I do not have a schematic of the energy monitor currently as it is just 3 devices connected directy to the SPI bus (6 channel monitor board, W5500 ethernet, TFT screen). Plus a couple of pin headers, with the SPI bus connection to the 6 channel energy monitor board on the bottom through another set of pin headers. Power comes from the 6 channel energy monitor board via those headers as well.

PC Board and Case

The project was built on a PC board with the same dimensions as the 6 channel energy monitor board.

The PCB is designed using the excellent Robot Room Copper Connection software. Unfortunately, ExpressPCB bought Copper Connection and has renamed it to ExpressPCB Plus, at the same time removing the ability to easily print PCB patterns for toner transfer. This sort of behavior is rather disgusting. Thankfully the old version still works. So if you somehow found a zipped copy of it, it can be manually extracted into the Program Files directory and run without violating the license of the free version.

STM32 CircuitSetup 6 Channel Power Monitor PC Board STM32 CircuitSetup 6 Channel Power Monitor Case STL Files
Image of STM32 CircuitSetup 6 CH power monitoring board printed circuit board pattern Image of 3D render of printable case for 6 channel power monitor
Download (.ZIP, 6K) Download (.ZIP, 63K)

The Ethernet module used is a tiny WizNet W5500 board for some strange reason often listed on eBay and Aliexpress as USR-ES1 W5500 ENC28J60 module even though it absolutely does not contain an ENC28J60. These modules are very convenient because they plug right into a breadboard and can be easily integrated onto PC boards.


I've said it before and I'll say it again: This is a work in progress. It is about as crude as it can be with a basic functionality level. When powered up, the software initializes communication with the TFT screen, connects to Ethernet with DHCP, the starts communication with the ATM90E32 energy monitor. It then connects to the MQTT broker. Note upon initialization of the ATM90E32 it passes calibration parameters defined earlier. These were determined by comparing energy monitor readings with a multimeter then adjusting until all readings matched. I used a 100W incandescent light bulb as a test load.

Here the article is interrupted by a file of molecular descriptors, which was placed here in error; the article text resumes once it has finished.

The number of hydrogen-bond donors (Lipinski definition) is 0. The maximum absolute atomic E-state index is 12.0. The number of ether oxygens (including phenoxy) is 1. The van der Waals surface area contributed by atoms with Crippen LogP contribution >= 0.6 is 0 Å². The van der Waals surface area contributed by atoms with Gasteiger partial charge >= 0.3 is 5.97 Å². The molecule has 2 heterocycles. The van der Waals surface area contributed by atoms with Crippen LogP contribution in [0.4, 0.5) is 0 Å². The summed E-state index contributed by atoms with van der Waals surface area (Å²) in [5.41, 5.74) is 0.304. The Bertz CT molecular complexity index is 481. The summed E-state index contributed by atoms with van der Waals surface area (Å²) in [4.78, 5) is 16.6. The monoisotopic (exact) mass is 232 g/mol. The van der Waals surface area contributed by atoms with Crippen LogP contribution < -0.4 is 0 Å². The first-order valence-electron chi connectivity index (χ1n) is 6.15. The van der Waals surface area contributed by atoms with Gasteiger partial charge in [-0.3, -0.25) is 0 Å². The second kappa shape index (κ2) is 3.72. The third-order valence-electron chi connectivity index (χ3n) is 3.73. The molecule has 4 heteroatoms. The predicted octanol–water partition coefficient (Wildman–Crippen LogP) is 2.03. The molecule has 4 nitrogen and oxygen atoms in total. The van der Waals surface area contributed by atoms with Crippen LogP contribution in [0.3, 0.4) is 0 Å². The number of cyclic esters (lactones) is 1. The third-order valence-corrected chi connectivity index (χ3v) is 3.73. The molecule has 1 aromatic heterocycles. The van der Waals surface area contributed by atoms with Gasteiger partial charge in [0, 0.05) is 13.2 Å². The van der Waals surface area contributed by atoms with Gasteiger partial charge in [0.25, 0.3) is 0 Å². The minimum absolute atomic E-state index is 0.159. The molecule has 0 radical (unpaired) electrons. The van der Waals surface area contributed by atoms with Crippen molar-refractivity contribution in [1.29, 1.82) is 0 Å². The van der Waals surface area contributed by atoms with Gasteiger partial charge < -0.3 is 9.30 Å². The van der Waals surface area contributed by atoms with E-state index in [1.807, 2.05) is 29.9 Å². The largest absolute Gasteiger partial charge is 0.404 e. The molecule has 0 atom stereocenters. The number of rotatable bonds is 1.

Every 2 seconds, a reading is taken from the ATM90E32, a little math performed, then serialized into a JSON string. This is then published to MQTT topic "/energymon/energy/". Additionally the measurement information is dumped to the TFT screen and serial port. I'm just clearing the TFT screen and then issuing tft.print() statements to repaint the whole screen with every measurement. It is ugly, inefficient and slow but at least displays the readings for humans.

As the system is expanded to read the solar panels and additional channels, I will rewrite the display code to be much more efficient and pretty.

This was written in the Arduino environment using the STM32duino core.

Radiation Monitoring - MQTT Geiger Counter

Image of RH Electronics Arduino compatible geiger counter connected to STM32 Blue Pill on breadboard with Wiznet ethernet module

This was a quick project to integrate a RH Electronics Geiger Counter Radiation Detector DIY Kit Arduino Compatible ver. 3.00 into Home Assistant via MQTT. I sort of threw it together on a breadboard because I had all the parts and the breadboard already set up with an STM32 Blue Pill connected to a Wiznet W5500 Ethernet module and there was a topic on the Home Assistant forum discussing Geiger counter integration.

This Geiger counter kit provides a 5V pulse for every beta/gamma particle detection thus making it very easy to interface to virtually anything. I connected the output to STM32 pin PA0 then set up an interrupt handler to increase a count whenever the pin was toggled. Every 15 seconds the count is multiplied by 4 to create a CPM (Counts Per Minute) value. Dose rate is calculated by multiplying the CPM value by a "magic number" conversion factor (this depends on the tube used and can be often found by checking the datasheet, or a bit of Google). This is then published by MQTT on topics /Geiger/cpm/ and /geiger/dose/.

The source code is fairly quick and dirty as this was a bit of an experiment however it ran for several months like this until I needed the breadboard for other tasks. So right now the sensor isn't running. I intend to roll it into an environmental sensor which also tracks particulate matter and other parameters. This code is the example from the RH Electronics website with some MQTT boilerplate added.

MQTT sensors are defined in Home Assistant to receive the values:

############Geiger Counter
    - name: "Background Radiation CPM"
      unit_of_measurement: 'CPM'
      state_topic: "/geiger/cpm/"
    - name: "Background Radiation Dose Rate"
      unit_of_measurement: 'uSv'
      state_topic: "/geiger/dose/"

Home Assistant then graphs the sensors which spike nicely when a sample of Cesium 137 is held near the tube.

Image of two radiation graphs showing CPM and uSV, spiking when Cesium 137 held near